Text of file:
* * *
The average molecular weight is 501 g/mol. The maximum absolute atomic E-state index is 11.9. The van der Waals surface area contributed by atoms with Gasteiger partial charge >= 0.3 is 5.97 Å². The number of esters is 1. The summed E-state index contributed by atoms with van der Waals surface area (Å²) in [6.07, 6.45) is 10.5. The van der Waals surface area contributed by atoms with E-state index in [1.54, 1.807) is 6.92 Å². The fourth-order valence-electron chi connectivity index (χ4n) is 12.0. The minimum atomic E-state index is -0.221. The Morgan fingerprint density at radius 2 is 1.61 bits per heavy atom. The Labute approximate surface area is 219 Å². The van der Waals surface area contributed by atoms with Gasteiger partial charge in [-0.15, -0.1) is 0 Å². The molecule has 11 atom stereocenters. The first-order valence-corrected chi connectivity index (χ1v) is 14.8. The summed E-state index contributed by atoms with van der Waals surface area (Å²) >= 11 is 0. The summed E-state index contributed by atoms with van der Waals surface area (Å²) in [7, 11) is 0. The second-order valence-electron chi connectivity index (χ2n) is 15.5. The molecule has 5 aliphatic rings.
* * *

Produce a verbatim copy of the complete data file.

The average molecular weight is 501 g/mol. The maximum absolute atomic E-state index is 11.9. The van der Waals surface area contributed by atoms with Gasteiger partial charge >= 0.3 is 5.97 Å². The number of esters is 1. The summed E-state index contributed by atoms with van der Waals surface area (Å²) in [6.07, 6.45) is 10.5. The van der Waals surface area contributed by atoms with E-state index in [1.54, 1.807) is 6.92 Å². The fourth-order valence-electron chi connectivity index (χ4n) is 12.0. The minimum atomic E-state index is -0.221. The Morgan fingerprint density at radius 2 is 1.61 bits per heavy atom. The Labute approximate surface area is 219 Å². The van der Waals surface area contributed by atoms with Gasteiger partial charge in [-0.15, -0.1) is 0 Å². The molecule has 11 atom stereocenters. The first-order valence-corrected chi connectivity index (χ1v) is 14.8. The summed E-state index contributed by atoms with van der Waals surface area (Å²) >= 11 is 0. The summed E-state index contributed by atoms with van der Waals surface area (Å²) in [7, 11) is 0. The second-order valence-electron chi connectivity index (χ2n) is 15.5. The molecule has 5 aliphatic rings.